• Test with a thermometer if you have one and aim for 55-60°C.
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Prime rib of moose

Prime rib is a large cut from a fully-grown moose, consisting of coarse muscle fibers. The meat is leaner and has a slightly coarser consistency than the same cut of beef, but still makes a great casserole.

HOW TO COOK PRIME RIB OF MOOSE

The meat needs time to tenderize and coarse fibers can cope with a longer cooking time and a lower temperature so slow cooking works well. But game needs less time than other meat, especially if you have salted it in advance. Your stew should never boil, just simmer, and maintain a temperature of 85°C.

The basics when slow cooking game:

  • Slice the meat into fairly large pieces (they will shrink as they cook).
  • Salt the meat at least an hour in advance – for flavor and more tender meat.
  • Brown the pieces of meat in oil and butter.
  • Follow your recipe. Remember that your vegetables need less time to cook.
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Moose rump

This cut has a bit of a poor reputation, but in the hands of a skilled chef it’s delicious. This cut consists of one single muscle, like a fillet, where all the fibers run in parallel in the same direction.

 

HOW TO COOK MOOSE RUMP

Roast whole: Salt, pepper and brown all round. Put in the oven at 125°C until the internal temperature reaches 48°C – not more. Let the meat rest before cutting it into thin slices with the right amount of chewiness.

If you’re thinking of it as a roast, it’s extra important to allow the meat to rest after cooking. The fibers of the meat are coarse and contain a lot of liquid. If the meat doesn’t get to rest, the juices will run out over the plate and the joint will be dry and boring.

Or do something different:

Thinly slice and sauté: Slice the meat into as thin slices as you can before cooking. It’s easiest if the meat is semi-frozen when sliced. Fry quickly on a high heat on every side and cook in a casserole or wok.

Shred for moose stroganoff: If you cut the meat as if you were cutting chips, first in slices across the fibers and then into shreds, they’ll be easier to chew. The strips only need a bit of color on each side when you fry them. After that you just need to heat them up briefly when you add them to the sauce before serving.

 

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Moose sautéed

Slicing game into thin pieces is an ancient way of using the whole animal. The result is very fine pieces of meat with the perfect amount of chewiness.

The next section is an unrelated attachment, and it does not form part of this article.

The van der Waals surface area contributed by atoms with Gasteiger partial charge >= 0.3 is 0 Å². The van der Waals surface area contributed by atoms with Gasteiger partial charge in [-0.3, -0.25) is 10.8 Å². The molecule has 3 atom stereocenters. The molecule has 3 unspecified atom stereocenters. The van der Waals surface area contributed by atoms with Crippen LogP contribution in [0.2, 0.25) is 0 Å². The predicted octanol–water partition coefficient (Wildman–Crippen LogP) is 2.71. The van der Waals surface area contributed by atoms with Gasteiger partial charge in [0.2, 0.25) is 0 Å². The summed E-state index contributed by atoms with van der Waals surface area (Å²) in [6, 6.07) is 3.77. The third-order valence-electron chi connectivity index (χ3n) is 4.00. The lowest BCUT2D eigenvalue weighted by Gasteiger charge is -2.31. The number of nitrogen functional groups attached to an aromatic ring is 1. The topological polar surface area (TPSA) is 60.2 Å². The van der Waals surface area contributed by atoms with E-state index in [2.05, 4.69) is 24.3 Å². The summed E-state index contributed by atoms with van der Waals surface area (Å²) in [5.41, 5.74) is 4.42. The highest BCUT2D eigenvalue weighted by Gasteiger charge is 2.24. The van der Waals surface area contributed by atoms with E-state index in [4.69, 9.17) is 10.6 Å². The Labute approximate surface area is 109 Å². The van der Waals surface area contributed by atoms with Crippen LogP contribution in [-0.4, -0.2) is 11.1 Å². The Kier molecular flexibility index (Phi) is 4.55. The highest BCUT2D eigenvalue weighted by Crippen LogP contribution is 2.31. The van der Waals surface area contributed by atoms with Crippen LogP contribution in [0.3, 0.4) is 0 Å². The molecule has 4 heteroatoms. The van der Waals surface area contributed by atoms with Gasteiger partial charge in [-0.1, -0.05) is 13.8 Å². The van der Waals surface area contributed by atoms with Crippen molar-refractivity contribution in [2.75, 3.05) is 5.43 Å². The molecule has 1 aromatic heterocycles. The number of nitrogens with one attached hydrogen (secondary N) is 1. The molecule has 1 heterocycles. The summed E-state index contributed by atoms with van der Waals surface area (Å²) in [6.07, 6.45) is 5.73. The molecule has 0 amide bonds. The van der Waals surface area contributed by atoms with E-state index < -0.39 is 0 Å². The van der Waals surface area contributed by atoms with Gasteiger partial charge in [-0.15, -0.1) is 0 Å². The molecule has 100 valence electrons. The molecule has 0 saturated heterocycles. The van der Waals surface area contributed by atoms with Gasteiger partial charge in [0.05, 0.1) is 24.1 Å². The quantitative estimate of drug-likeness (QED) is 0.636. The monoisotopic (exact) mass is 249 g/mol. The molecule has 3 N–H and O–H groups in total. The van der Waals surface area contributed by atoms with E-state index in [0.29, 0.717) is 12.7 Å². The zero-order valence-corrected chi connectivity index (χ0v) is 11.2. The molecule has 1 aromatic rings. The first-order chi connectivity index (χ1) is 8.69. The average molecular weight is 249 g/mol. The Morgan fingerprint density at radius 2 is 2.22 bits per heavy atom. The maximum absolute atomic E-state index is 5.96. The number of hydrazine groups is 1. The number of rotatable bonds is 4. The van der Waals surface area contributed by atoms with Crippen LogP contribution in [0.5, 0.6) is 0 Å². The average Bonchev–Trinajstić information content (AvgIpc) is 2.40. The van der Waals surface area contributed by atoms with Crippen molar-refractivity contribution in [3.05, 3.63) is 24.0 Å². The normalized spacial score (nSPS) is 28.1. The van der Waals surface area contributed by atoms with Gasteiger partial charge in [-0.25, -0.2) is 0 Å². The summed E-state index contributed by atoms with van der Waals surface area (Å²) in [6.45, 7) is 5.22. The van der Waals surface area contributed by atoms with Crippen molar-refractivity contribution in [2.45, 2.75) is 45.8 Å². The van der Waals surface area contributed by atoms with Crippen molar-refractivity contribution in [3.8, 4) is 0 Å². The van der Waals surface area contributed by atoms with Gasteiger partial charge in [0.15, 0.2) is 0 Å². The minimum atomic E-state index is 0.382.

HOW TO COOK SAUTÉED MOOSE

A larger piece of meat can be prepared for sautéing by slicing it finely when it’s half frozen. Shoulder of moose works well, or prime rib of moose, which is tasty but not as tender, unless thinly sliced and sautéed.

The point of this dish is that even if the meat comes from one of the less prime cuts, it’s sliced so finely that it only has to spend a few minutes in the pan. Or go for slow cooking – but your end result will be a smoother or mushier stew.

Ideal for a stir fry. The game flavor – it tends to be quite mild with moose – goes well with oriental spices. Or take the oriental cooking technique and apply it to non-oriental ingredients and flavors that go with game, e.g. celery, carrots, other root vegetables, juniper, mushrooms, etc.

Marinate the thinly sliced meat before adding it to a really hot wok.

A more traditional method is to simply fry thinly sliced moose in butter and thicken into a sauce/stew with cream, thyme, chanterelles and other autumnal forest flavors.

You can also use thinly sliced moose to replace the mince in a bolognese sauce or use it in tacos for a more interesting texture and chewier flavor. It’s more nutritious and better for the environment too.

 

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Shoulder of moose

The shoulder consists of hard-working muscles and is a large cut from a fully-grown animal. Compared with a shoulder of lamb or beef a shoulder of moose, like all game, is considerably leaner, but is great in a stew. Handled the right way, it can also make a good Sunday joint.

HOW TO COOK SHOULDER OF MOOSE

Some kind of slow cooking is the easiest route to success. Don’t cut the meat into too small pieces as it will shrink as it cooks. 3 x 3 x 3 centimeters is usually about the right size of cubes.

The basics when slow cooking game:

  • Slice the meat into fairly large pieces (they will shrink as they cook).
  • Salt the meat at least an hour in advance – for flavor and more tender meat.
  • Brown the pieces of meat in oil and butter.